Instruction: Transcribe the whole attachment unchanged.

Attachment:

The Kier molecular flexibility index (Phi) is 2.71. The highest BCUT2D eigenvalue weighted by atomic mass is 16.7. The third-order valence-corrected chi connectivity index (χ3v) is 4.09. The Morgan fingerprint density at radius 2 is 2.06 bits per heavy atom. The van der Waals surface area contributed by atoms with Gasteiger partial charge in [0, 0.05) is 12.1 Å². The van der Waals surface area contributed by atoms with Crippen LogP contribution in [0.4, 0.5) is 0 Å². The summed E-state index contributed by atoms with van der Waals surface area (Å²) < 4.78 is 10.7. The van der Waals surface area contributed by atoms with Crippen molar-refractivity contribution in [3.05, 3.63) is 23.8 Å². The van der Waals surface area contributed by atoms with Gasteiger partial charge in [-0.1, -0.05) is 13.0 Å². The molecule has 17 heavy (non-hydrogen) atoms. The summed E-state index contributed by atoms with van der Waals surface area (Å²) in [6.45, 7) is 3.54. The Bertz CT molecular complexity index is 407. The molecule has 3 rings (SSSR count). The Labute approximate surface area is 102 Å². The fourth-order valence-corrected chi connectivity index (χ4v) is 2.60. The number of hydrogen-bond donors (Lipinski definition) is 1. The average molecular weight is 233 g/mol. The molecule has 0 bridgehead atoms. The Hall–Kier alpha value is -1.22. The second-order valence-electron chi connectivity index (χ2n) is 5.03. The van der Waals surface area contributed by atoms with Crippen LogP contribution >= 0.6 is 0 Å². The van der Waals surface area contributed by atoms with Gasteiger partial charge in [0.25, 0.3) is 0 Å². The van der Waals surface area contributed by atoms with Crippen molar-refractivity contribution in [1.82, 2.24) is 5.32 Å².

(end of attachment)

The Kier molecular flexibility index (Phi) is 2.71. The highest BCUT2D eigenvalue weighted by atomic mass is 16.7. The third-order valence-corrected chi connectivity index (χ3v) is 4.09. The Morgan fingerprint density at radius 2 is 2.06 bits per heavy atom. The van der Waals surface area contributed by atoms with Gasteiger partial charge in [0, 0.05) is 12.1 Å². The van der Waals surface area contributed by atoms with Crippen LogP contribution in [0.4, 0.5) is 0 Å². The summed E-state index contributed by atoms with van der Waals surface area (Å²) < 4.78 is 10.7. The van der Waals surface area contributed by atoms with Crippen molar-refractivity contribution in [3.05, 3.63) is 23.8 Å². The van der Waals surface area contributed by atoms with Gasteiger partial charge in [-0.1, -0.05) is 13.0 Å². The molecule has 17 heavy (non-hydrogen) atoms. The summed E-state index contributed by atoms with van der Waals surface area (Å²) in [6.45, 7) is 3.54. The Bertz CT molecular complexity index is 407. The molecule has 3 rings (SSSR count). The Labute approximate surface area is 102 Å². The fourth-order valence-corrected chi connectivity index (χ4v) is 2.60. The number of hydrogen-bond donors (Lipinski definition) is 1. The average molecular weight is 233 g/mol. The molecule has 0 bridgehead atoms. The Hall–Kier alpha value is -1.22. The second-order valence-electron chi connectivity index (χ2n) is 5.03. The van der Waals surface area contributed by atoms with Crippen LogP contribution >= 0.6 is 0 Å². The van der Waals surface area contributed by atoms with Gasteiger partial charge in [0.25, 0.3) is 0 Å². The van der Waals surface area contributed by atoms with Crippen molar-refractivity contribution in [1.82, 2.24) is 5.32 Å².